4) Fort Wayne. I can’t play, if I’m being even vaguely true to myself and have learned anything from my experiences this year. Unless something drastically changes in me, or in the greater Scrabble world, there is no way I will be competing. If I’m stateside, however, it’d be really cool to give back as a division assistant, or better yet, do commentary for all 31 rounds. I guess we’ll see.

  5) I do have a next-tournament in mind for 2016 to attend (and play). It would be stateside, but it has not yet been announced. We’ll see.

  6) I intend to remain on the NASPA SMC. I feel like NASPA is listening to what we [the SMC] have to say, and it’s a great group of people with whom to work. I am looking forward to seeing what we can get going in the next year.

  7) You’ll probably find me on ISC a bit or at Tuesday-night Collins club on occasion. Both can be nice ways to check out from the world for a bit – something I’m learning to be better at allowing myself to do from time to time.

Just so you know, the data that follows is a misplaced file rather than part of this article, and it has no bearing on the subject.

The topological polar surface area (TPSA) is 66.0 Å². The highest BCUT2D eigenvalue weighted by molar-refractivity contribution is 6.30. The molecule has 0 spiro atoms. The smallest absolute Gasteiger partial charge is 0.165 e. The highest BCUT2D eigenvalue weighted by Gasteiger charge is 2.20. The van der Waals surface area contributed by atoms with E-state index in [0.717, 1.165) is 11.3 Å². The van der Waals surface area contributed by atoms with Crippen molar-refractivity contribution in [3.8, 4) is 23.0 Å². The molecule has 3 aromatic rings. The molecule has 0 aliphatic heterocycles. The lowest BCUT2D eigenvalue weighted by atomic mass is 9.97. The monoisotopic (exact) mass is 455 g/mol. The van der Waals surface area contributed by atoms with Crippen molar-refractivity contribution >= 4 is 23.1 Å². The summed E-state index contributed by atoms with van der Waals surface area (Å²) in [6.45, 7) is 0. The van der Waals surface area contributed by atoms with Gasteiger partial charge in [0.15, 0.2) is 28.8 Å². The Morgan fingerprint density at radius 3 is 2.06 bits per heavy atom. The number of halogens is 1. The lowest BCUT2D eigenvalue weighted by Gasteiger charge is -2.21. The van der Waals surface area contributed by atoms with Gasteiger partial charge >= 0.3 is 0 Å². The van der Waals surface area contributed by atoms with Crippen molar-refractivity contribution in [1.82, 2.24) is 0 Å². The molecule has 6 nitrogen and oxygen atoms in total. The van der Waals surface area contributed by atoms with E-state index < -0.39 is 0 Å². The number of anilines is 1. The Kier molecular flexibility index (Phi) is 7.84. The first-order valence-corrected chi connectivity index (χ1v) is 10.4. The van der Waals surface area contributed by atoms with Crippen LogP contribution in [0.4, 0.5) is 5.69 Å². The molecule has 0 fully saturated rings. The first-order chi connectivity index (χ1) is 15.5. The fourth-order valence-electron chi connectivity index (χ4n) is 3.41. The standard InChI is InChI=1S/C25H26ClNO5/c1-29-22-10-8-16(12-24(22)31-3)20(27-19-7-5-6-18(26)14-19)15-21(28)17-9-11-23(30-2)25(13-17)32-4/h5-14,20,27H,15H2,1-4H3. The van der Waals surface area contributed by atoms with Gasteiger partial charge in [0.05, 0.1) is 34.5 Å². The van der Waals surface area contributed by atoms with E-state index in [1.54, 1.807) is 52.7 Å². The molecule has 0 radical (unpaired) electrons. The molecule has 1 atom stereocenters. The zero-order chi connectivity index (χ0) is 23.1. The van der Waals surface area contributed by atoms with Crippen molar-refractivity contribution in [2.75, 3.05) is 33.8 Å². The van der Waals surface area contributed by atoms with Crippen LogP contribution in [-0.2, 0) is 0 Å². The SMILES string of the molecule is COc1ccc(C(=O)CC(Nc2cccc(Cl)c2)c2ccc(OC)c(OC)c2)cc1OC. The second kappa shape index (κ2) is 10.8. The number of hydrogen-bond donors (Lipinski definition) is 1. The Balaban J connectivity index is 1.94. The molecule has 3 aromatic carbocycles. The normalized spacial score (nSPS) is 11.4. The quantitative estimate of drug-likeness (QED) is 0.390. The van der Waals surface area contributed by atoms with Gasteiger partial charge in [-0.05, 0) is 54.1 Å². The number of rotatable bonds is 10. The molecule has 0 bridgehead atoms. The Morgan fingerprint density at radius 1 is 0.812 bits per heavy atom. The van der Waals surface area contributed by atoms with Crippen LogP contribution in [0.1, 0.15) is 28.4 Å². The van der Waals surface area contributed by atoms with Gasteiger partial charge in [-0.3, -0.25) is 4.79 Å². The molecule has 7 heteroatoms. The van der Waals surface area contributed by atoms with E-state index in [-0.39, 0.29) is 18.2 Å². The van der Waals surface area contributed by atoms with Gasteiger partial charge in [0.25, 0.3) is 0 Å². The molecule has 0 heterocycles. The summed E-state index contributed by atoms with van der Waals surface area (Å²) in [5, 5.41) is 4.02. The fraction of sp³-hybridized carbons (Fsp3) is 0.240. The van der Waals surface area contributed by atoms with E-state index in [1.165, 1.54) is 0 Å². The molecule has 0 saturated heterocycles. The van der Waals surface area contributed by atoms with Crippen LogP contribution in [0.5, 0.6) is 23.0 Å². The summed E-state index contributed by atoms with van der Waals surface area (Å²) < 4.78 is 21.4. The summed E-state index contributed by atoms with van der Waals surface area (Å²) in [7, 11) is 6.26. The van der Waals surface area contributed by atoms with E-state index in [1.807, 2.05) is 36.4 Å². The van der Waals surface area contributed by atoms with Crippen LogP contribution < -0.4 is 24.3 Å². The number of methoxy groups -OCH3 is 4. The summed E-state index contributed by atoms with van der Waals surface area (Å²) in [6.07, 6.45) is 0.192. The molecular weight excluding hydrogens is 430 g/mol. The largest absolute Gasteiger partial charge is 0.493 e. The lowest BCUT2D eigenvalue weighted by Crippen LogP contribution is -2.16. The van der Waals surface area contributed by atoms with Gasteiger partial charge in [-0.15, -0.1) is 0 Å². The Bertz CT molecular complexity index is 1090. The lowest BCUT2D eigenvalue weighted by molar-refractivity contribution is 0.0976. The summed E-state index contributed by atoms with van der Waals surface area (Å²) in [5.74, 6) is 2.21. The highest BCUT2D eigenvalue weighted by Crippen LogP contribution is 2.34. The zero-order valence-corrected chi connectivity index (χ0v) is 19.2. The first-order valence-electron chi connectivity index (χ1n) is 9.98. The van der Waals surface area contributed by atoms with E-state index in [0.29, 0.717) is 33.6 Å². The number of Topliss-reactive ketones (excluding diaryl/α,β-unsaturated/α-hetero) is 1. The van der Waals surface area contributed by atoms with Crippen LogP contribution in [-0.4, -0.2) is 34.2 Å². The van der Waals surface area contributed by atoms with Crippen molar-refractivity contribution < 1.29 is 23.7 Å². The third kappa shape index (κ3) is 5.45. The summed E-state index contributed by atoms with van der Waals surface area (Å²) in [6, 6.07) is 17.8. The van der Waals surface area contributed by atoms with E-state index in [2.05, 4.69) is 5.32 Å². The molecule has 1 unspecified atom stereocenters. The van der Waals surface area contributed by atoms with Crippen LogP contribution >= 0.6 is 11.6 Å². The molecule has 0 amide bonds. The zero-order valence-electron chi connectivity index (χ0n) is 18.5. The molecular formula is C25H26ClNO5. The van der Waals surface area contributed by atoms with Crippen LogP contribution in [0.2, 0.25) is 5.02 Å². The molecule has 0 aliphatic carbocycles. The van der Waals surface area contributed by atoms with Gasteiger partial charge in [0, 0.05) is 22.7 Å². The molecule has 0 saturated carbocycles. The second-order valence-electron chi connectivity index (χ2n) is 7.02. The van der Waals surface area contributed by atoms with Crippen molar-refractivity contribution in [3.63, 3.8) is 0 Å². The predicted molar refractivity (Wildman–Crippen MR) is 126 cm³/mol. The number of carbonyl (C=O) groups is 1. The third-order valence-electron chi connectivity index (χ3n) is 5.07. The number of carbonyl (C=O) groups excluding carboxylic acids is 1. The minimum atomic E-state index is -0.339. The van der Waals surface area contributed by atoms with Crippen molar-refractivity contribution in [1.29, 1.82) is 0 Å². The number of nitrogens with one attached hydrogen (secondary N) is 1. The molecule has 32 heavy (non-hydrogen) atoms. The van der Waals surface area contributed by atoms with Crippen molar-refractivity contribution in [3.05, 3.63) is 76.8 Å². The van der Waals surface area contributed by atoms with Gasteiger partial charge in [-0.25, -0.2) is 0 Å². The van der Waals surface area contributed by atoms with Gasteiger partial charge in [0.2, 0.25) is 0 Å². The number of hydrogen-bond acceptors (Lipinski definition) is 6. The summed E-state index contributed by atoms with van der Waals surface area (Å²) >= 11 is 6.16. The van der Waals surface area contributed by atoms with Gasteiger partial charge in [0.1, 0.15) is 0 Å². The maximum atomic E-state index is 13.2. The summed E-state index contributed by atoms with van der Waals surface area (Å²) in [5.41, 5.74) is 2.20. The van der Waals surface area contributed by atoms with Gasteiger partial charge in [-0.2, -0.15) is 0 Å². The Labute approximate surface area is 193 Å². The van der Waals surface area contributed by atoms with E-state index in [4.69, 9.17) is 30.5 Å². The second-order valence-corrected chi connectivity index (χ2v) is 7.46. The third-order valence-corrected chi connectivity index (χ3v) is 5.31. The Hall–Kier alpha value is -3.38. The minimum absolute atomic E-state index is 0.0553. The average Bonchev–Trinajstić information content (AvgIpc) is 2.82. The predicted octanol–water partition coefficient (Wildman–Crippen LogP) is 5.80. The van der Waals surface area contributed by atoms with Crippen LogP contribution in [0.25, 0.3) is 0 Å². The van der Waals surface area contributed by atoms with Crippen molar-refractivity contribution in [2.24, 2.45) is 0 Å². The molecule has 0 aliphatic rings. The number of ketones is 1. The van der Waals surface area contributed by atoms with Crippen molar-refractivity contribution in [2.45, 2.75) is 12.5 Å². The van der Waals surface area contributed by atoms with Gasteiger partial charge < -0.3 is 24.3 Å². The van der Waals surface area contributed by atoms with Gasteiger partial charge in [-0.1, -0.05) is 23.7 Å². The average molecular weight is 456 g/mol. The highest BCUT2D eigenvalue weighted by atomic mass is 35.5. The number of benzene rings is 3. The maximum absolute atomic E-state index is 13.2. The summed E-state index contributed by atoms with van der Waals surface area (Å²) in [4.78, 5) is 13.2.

6) [The lack of a] Conclusion

I don’t really know how to end this, so I’ll just say what comes to mind (edit: yep, it’s kinda long-winded and sappy, thanks for bearing with me). Scrabble has done a lot of things for a lot of us. Here’s a list of what it has done for me:

  - Gave me identity as a teen, as well as a respite from an emotionally abusive parent and a high school environment of [emotional] bullying.

  - Inspired me to really try to be the best at something.

  - Showed me I actually am a halfway-“normal” human being, and can actually function in society outside of Scrabble far better than I ever believed.

  - Opened my picky eating habits to a world of food. I do attribute the origins of my hipster-foodiness to Scrabble.